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Meet the Fellow: Nathaniel Umukoro

Food security research addresses one of the urgent challenges of our time

Our 2022 Junior Fellow Nathaniel Umukoro is a professor of Security Studies and International Affairs at Western Delta University in Nigeria. The cooperation with his host Prof. Tim Dorlach resulted in a comparative study of food security challenges in the Global South with special emphasis on Nigeria.

Prof. Umukoro

What are the foci of your joint research funded by the Fellowship?

Nathaniel Umukoro: Our research focused on a comparative study of food security challenges in the Global South with special emphasis on Nigeria. We have jointly written an article which we want to publish soon.

In what way is your work interdisciplinary, and what does interdisciplinarity mean to you in academic work and life?

NU: My work is interdisciplinary because we integrated concepts, theories, methods and data from different disciplines to articulate ideas in my research. This helps to strenghten the validity of research findings.

For me, interdisciplinarity is the best approach because incoporating concepts, theories and methods from other disciplines makes it possible for a researcher to examine issues and research problems from a broader and more critical perspective. This helps to ensure that better solutions to problems are identified and recommended.

What is in your opinion the future of your field? In what way can research in your field contribute to meeting the urgent challenges of our time?

NU: Human security which includes food security is very essential for the continual existence of all humans. Currently, food security is a major challenge. Consequently, food security research is very important for meeting the urgent challenges of our time.

What does international research mobility mean to you?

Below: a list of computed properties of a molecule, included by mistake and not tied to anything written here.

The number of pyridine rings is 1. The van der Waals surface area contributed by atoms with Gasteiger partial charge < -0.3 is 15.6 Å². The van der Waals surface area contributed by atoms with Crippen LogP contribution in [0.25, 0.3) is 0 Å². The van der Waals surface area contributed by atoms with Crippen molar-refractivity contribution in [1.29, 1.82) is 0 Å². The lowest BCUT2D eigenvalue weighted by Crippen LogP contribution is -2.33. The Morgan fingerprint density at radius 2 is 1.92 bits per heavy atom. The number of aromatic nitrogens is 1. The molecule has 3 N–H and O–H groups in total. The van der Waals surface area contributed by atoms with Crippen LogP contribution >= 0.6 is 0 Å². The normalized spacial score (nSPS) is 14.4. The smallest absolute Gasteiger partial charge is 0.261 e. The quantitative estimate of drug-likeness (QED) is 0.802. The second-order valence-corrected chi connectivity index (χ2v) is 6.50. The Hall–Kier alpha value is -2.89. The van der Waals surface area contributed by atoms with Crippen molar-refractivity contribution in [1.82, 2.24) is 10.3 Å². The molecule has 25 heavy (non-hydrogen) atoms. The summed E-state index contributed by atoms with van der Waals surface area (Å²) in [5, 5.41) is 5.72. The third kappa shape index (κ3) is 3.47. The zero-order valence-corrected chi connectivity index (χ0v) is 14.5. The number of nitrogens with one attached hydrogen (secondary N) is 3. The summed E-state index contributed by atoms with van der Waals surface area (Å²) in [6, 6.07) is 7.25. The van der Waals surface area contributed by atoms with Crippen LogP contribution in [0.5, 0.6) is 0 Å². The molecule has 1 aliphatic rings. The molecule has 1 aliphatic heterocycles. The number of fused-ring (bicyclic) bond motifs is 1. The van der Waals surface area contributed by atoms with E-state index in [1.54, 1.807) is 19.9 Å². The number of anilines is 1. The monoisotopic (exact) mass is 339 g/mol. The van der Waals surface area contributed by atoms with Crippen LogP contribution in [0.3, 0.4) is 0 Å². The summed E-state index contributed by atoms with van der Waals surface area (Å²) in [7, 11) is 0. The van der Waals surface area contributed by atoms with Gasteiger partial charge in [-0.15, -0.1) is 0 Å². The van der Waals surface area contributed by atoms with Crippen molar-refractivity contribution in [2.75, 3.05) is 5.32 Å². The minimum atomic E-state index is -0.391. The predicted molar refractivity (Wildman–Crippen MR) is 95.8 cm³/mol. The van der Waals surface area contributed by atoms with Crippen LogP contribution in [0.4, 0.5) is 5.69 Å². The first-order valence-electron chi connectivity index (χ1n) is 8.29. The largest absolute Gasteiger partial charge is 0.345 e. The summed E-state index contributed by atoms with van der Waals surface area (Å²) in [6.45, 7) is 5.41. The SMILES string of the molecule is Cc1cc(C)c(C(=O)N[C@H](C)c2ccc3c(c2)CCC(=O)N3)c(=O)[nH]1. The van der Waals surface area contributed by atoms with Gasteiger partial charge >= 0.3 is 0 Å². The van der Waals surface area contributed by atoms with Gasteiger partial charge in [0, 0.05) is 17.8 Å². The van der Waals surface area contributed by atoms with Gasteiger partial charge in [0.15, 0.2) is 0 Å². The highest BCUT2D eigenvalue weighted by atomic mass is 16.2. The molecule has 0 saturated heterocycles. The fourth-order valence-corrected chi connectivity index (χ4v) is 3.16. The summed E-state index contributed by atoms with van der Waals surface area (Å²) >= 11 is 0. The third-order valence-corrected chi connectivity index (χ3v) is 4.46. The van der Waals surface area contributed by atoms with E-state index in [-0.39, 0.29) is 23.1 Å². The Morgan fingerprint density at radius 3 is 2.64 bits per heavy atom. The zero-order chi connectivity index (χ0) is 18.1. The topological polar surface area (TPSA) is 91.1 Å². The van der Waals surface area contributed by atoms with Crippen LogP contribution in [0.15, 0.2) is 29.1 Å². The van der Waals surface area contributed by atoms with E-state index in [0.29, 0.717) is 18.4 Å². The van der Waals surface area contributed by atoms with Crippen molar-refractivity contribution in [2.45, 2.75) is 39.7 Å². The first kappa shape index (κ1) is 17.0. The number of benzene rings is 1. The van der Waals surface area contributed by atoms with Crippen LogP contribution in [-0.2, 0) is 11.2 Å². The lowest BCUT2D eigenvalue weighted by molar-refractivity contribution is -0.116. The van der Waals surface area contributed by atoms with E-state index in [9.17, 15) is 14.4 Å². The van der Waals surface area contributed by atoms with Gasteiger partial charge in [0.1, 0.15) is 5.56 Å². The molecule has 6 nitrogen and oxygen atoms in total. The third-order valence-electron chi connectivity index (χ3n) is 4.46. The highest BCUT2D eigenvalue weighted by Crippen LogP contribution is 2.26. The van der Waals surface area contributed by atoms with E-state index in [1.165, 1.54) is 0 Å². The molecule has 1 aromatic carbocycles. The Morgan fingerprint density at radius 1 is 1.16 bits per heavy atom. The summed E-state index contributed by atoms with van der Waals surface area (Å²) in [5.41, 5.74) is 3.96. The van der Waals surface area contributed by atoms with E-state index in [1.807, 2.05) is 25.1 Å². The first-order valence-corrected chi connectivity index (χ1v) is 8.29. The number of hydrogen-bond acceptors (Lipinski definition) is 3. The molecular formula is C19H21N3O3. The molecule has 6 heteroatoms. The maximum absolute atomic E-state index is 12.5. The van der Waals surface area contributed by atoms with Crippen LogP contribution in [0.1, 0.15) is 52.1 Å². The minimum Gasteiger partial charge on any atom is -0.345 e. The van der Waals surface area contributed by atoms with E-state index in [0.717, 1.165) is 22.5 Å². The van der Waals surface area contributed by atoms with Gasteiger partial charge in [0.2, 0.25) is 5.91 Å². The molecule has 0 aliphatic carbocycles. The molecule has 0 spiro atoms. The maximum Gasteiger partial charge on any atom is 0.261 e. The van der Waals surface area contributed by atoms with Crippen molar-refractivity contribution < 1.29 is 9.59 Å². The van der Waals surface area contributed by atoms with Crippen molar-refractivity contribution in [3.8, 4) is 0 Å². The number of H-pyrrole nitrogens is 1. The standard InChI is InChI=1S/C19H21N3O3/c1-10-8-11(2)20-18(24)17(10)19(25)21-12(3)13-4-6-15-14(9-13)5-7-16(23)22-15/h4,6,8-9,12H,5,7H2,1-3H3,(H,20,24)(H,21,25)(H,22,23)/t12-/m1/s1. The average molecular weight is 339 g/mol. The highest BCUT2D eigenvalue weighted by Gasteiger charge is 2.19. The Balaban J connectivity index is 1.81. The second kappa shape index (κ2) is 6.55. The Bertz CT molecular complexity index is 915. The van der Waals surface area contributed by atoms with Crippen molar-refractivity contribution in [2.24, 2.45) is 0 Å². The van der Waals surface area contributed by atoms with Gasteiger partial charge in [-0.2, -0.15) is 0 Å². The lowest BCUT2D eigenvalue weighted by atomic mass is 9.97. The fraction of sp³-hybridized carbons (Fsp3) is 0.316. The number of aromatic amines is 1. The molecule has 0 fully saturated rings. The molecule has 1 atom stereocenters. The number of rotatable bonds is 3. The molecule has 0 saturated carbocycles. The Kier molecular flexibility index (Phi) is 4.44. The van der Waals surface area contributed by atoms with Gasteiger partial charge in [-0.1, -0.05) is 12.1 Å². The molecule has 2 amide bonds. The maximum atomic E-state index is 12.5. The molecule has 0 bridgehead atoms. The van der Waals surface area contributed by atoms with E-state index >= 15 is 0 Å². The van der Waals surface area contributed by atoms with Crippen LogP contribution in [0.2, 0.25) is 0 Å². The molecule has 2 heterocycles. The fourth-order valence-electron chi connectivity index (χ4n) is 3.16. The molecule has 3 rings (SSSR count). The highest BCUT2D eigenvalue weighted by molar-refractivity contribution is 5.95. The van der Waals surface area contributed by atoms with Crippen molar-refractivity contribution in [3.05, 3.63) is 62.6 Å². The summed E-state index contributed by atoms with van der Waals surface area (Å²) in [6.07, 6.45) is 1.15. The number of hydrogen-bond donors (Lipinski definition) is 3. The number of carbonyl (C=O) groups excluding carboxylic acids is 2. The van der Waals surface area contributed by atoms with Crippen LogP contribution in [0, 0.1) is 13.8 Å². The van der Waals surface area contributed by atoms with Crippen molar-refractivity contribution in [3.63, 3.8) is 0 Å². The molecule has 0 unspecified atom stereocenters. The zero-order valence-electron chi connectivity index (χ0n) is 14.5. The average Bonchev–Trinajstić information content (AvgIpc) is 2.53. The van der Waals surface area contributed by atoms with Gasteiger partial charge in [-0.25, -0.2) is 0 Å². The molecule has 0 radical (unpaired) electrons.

NU: International mobility involves moving away from one's comfort zone or country to other countries or research settings to collaborate with other researchers to find quality and sustainable solutions to local and global problems. In spite of the covid-19 pandemic, my research stay in Germany was very rewarding.

How did the current challenges influence your cooperation?

NU: Although the Covid-19 pandemic influenced the pattern of interactions on Campus, I had rewarding experiences interacting  and networking with staff and students in my Faculty and other programs at the University.The pandemic has represented an extremely new experience and a great challenge for all of us. On the one hand, the restrictions imposed by the pandemic have limited the possibilities to stay in contact with other researchers, not only internationally but also nationally. Conferences had to be cancelled, planned research stays abroad had to be postponed. On the other hand, it opened opportunities for sustainability research, which deals with interesting topics such as climate risk, health risk, and the interaction between health risk and climate risk.

The Fellow

Nathaniel Umukoro is a Professor of Security Studies and International Affairs in the Department of Political Science, Western Delta University, Nigeria. He completed the Peace and Conflict Studies PhD program at the University of Ibadan (Nigeria) as a fellow of the Next Generation Social Sciences in Africa unit of the Social Science Research Council, New York. He has over 100 publications to his credit. He is currently the Director of the Institute of Delta and Development Studies, Western Delta University, Nigeria.

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